The final duel is a pursuit through a ruin with each of the protagonists armed with a pair of duelling pistols. When Féraud misses his second shot, d'Hubert immediately seizes the initiative and corners Féraud at gunpoint. Féraud is completely defenceless, with no hope of escape. However, instead of firing, d'Hubert coldly informs Féraud that he has decided to spare his life – on condition that, since according to the rules of single combat Feraud's life now belongs to d'Hubert, Féraud conducts himself in future as a "dead" person and must never have any further contact whatsoever with d'Hubert ever again. Féraud has no choice but to submit to these terms and he departs from the scene. The film ends showing d'Hubert happily married and expecting his first child and Féraud contemplating the fact that he can no longer pursue the obsession which has consumed him for so many years.

By Joseph Conrad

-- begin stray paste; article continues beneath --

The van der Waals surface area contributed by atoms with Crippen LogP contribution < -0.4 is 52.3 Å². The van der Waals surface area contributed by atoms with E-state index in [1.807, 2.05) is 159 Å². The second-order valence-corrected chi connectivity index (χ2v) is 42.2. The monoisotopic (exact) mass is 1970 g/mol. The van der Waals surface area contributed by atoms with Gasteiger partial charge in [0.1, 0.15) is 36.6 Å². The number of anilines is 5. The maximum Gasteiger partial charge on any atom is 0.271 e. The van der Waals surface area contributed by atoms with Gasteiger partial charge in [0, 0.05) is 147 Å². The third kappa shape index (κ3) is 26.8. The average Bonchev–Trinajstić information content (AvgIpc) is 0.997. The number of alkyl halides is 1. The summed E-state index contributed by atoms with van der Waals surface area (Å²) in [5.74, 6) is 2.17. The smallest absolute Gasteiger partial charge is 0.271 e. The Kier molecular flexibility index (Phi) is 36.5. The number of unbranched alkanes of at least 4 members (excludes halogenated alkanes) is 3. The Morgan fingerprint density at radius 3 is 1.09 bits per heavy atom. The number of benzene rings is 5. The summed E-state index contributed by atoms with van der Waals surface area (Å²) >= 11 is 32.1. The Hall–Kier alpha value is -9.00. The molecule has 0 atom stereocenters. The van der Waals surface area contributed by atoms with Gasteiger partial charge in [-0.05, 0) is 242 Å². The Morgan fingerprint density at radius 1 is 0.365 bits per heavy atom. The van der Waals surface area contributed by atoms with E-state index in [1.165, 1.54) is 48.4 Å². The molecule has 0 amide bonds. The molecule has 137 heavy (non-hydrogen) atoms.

"It remains for me only now to mention The Duel, the longest story in the book. That story attained the dignity of publication all by itself in a small illustrated volume, under the title, "The Point of Honour." That was many years ago. It has been since reinstated in its proper place, which is the place it occupies in this volume, in all the subsequent editions of my work. Its pedigree is extremely simple. It springs from a ten-line paragraph in a small provincial paper published in the South of France. That paragraph, occasioned by a duel with a fatal ending between two well-known Parisian personalities, referred for some reason or other to the "well-known fact" of two officers in Napoleon's Grand Army having fought a series of duels in the midst of great wars and on some futile pretext. The pretext was never disclosed. I had therefore to invent it; and I think that, given the character of the two officers which I had to invent, too, I have made it sufficiently convincing by the mere force of its absurdity. The truth is that in my mind the story is nothing but a serious and even earnest attempt at a bit of historical fiction. I had heard in my boyhood a good deal of the great Napoleonic legend. I had a genuine feeling that I would find myself at home in it, and The Duel is the result of that feeling, or, if the reader prefers, of that presumption. Personally I have no qualms of conscience about this piece of work. The story might have been better told of course. All one's work might have been better done; but this is the sort of reflection a worker must put aside courageously if he doesn't mean every one of his conceptions to remain for ever a private vision, an evanescent reverie. How many of those visions have I seen vanish in my time! This one, however, has remained, a testimony, if you like, to my courage or a proof of my rashness. What I care to remember best is the testimony of some French readers who volunteered the opinion that in those hundred pages or so I had managed to render "wonderfully" the spirit of the whole epoch. Exaggeration of kindness no doubt; but even so I hug it still to my breast, because in truth that is exactly what I was trying to capture in my small net: the Spirit of the Epoch—never purely militarist in the long clash of arms, youthful, almost childlike in its exaltation of sentiment—naively heroic in its faith."